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  • Kay Ruth M. Williamson (1935–2005) Her Life and Work
  • Ozo-mekuri Ndimele and Robin Horton

Kay Ruth M. Williamson was born in Hereford, Britain, on 26 January 1935. She obtained a BA and an MA in English Language and Literature from St Hilda's College, Oxford, in 1956 and 1960 respectively. She completed her PhD in Linguistics at Yale University in 1964. Her area of specialization was Ịjọ linguistics.

She started her career as a teacher of linguistics in the Department of English, University College, Ibadan, in 1957. She was appointed Professor of Linguistics in the Department of Linguistics and Nigerian Languages, University of Ibadan, in 1972. She moved to the University of Port Harcourt in 1977, first as Director of Studies (Language), and later as Head of Department of Linguistics and African Languages, 1982–4, 1987–9, 1993–5. In 1984–5, she was a Visiting Scholar at the University of Leiden. She was appointed Dean, Graduate School, University of Port Harcourt during 1990–1, and was Visiting Scholar at Wolfson College, Oxford, in 1991. After retiring from active service, she was employed on contract as Professor in the Department of Linguistics and Communication Studies, University of Port Harcourt, in 2000–2. In 2002, she was appointed UNESCO Professor of Cultural Heritage, University of Port Harcourt, a position she held until she died.

She was an active and dependable member of the following academic associations: International Phonetic Association (Life Member), Linguistic Society of America, International African Institute, Linguistic Circle of New York, African Studies Association of the United Kingdom, West African Linguistic Society, Linguistic Association of Nigeria.

Her initial area of research interest was syntax. In fact, her PhD thesis was on the grammar of the Kolokuma dialect of Ịjọ. But later on she totally abandoned syntax in favour of phonology and historical linguistics. In an interview she granted Professor E. N. Emenanjo and [End Page 168] me, when we produced the first festschrift in her honour, she said she was first attracted to syntax under the influence of Noam Chomsky's Syntactic Structures. This interest in syntax, according to her, did not last because 'syntactic theory changed so fast that it was not possible to keep up with it outside the United States'. Another explanation which she gave for the change in focus in her studies was that a great many Nigerian languages were not properly described – hence the more urgent need to document them systematically, and to produce pedagogical materials in them.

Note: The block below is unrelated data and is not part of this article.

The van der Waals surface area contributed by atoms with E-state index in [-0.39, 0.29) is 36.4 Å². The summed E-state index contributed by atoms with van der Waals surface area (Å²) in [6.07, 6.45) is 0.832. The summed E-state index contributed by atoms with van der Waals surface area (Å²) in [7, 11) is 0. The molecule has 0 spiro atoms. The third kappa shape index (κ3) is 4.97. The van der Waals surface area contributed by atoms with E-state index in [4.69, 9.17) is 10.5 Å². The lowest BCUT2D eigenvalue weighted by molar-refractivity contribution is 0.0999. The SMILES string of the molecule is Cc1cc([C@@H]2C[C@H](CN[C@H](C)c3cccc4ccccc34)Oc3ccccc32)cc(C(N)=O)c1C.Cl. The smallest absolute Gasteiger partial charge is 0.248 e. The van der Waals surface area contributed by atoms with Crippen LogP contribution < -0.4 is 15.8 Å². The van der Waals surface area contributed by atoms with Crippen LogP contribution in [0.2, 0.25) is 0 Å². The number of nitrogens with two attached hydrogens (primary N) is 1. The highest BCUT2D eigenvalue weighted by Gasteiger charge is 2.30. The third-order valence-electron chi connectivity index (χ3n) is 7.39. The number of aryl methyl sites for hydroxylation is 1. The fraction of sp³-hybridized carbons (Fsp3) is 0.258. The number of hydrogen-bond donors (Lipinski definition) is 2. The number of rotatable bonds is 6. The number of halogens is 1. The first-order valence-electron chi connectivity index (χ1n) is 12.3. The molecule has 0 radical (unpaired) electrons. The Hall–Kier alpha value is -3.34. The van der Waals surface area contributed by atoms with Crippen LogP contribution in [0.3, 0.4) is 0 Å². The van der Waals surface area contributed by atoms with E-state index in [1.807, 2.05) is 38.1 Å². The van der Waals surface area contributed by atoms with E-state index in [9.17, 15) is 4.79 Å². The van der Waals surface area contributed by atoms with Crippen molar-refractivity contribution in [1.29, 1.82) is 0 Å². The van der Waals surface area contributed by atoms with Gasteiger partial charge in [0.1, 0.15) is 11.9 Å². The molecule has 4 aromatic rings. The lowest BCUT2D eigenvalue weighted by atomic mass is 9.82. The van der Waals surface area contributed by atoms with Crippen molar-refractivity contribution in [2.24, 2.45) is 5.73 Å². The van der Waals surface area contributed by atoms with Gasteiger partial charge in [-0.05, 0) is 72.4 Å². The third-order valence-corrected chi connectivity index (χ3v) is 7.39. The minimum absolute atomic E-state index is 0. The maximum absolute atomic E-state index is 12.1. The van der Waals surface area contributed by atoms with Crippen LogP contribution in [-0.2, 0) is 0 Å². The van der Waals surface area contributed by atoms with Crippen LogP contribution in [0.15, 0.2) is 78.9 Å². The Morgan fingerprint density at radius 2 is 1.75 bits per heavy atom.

The desire to save minority languages and cultures led her – and close associates like Professors E. J. Alagoa and Otonti Nduka – to institute, through funding from UNICEF and the Rivers State government, the famous Rivers Readers Project to produce primers and readers in 23 languages/dialects of old Rivers State. The project also organized workshops for writers, teachers and speakers of these languages/dialects. It was through these workshops that many people in the Niger Delta area of Nigeria learned how to read and write their own native languages. Although she produced a dictionary and wrote a couple of articles on Igbo, her major interest was to develop the minority and endangered languages of the Niger Delta region.

Williamson's contribution to knowledge is far-ranging; apart from publishing articles and books on almost all the Niger Delta languages, she succeeded in training at least one linguist for each of these languages to continue her good work.

She was a celebrated and committed international scholar who cared much about details of analysis, simplicity and grace of expression. To be supervised by her as a graduate or undergraduate student opened an entirely new world of rewarding life experience.

Three areas are outstanding in her contribution to knowledge. First, she introduced multi-valued features in phonological analysis, especially for consonants. Second, she developed very simple and scientific procedures for linguistic classification of languages with little or no documented past. She also developed a practical orthography manual which has continued to serve as a useful guide for dealing with the peculiar sounds of Nigerian languages. Many Nigerian languages today have excellent and reliable orthographies courtesy of Williamson's manual.

In her later days, she became fascinated by...


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